State employee gets $137,000 pension after only 10 years of work.

During some recent research I discovered a former  employee of Gov. Pat Quinn, Carolyn Brown Hodge,  had worked for the state for less than 10 years but was receiving a 137,000 pension. When I asked Tim Blair, Executive Director of SERS (State Employee Retirement System) about it he stated it was a clerical error. So this woman has been receiving in excess of 10,000/mo pension payments when they should have been about 1,600/mo. So far since she retired in Nov 2010 she has collected $375,000 when she should have collected about $70,000.

In addition she was forced to resign her $130,000 job in the Gov. office after an ethics investigation found she had used state property for Gov. Pat Quinn’s re-election campaign and fined her $1,000.

It gets worse. In a Jan 14, 2014 appellate court decision, Sharp vs. SERS, the court rules that SERS only has 35 days after a pension is approved (before the first check is cut) to correct a mistake then on day 36 it becomes permanent and irrevocable. So under current law this woman will receive 4.6 million over her expected lifetime instead of the 700,000 she should receive.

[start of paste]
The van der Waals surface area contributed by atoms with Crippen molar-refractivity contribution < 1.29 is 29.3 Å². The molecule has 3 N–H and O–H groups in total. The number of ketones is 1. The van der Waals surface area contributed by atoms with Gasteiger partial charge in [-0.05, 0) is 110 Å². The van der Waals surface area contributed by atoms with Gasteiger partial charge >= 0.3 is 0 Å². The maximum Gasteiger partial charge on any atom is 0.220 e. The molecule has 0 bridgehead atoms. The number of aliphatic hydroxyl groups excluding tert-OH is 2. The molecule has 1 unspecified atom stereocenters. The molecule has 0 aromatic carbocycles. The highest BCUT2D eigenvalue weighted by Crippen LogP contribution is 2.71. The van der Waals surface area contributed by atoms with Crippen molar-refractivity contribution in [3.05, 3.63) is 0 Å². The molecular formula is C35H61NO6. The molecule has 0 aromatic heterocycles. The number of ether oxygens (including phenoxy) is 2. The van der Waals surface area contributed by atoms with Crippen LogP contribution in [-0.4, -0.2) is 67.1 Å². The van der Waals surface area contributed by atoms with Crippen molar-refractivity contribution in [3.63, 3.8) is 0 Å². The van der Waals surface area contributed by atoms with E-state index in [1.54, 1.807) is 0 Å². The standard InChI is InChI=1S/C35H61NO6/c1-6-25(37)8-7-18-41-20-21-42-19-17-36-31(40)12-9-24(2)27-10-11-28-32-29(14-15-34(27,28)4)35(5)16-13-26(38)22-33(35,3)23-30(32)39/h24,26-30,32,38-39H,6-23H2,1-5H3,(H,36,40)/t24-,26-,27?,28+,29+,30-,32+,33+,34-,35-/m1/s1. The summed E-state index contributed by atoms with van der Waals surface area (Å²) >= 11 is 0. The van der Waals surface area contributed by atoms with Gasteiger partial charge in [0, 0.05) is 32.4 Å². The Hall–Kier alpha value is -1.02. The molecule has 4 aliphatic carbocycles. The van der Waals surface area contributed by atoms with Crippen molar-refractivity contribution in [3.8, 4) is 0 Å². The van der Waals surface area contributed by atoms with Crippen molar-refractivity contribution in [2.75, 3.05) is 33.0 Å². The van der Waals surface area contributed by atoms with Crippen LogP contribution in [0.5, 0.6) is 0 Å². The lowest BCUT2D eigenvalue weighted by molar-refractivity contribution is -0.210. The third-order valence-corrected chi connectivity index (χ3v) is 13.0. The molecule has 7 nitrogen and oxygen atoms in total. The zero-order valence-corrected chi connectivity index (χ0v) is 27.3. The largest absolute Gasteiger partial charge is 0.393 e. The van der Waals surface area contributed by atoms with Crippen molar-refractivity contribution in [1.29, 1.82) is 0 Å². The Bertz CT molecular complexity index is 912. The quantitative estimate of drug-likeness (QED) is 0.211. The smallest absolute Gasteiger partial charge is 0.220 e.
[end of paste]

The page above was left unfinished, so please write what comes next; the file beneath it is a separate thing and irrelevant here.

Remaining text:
Right now a new bill SB-3309 is wending its way thru Springfield. SB-3309 would/maybe/might correct the problem. However there is no guarantee it will pass by the end of session on May 31 and if it does that it will be retroactive. So Ms. Hodge still may collect $4.6 million by mistake.

So here are the numbers as we know them right now:
1. Current pension = $137,976/yr.
2. Pension should be = about $20,000/yr.
3. Total employee contributions for $137,000 pension = $24,242.
4. Years worked for the state = 9.7.
5. Total lifetime payout based upon IRS Life Expectancy tables = $4.6 million based on mistake versus $700,000 if mistake corrected.
6. Total payments made thru May 1, 2014 = $374,114 versus should be about $70,000.

For more details here is the link to the appellate court decision:
Sharp vs. SERS

And here for the ethics commission ruling:
Ethics Commission vs. Hodge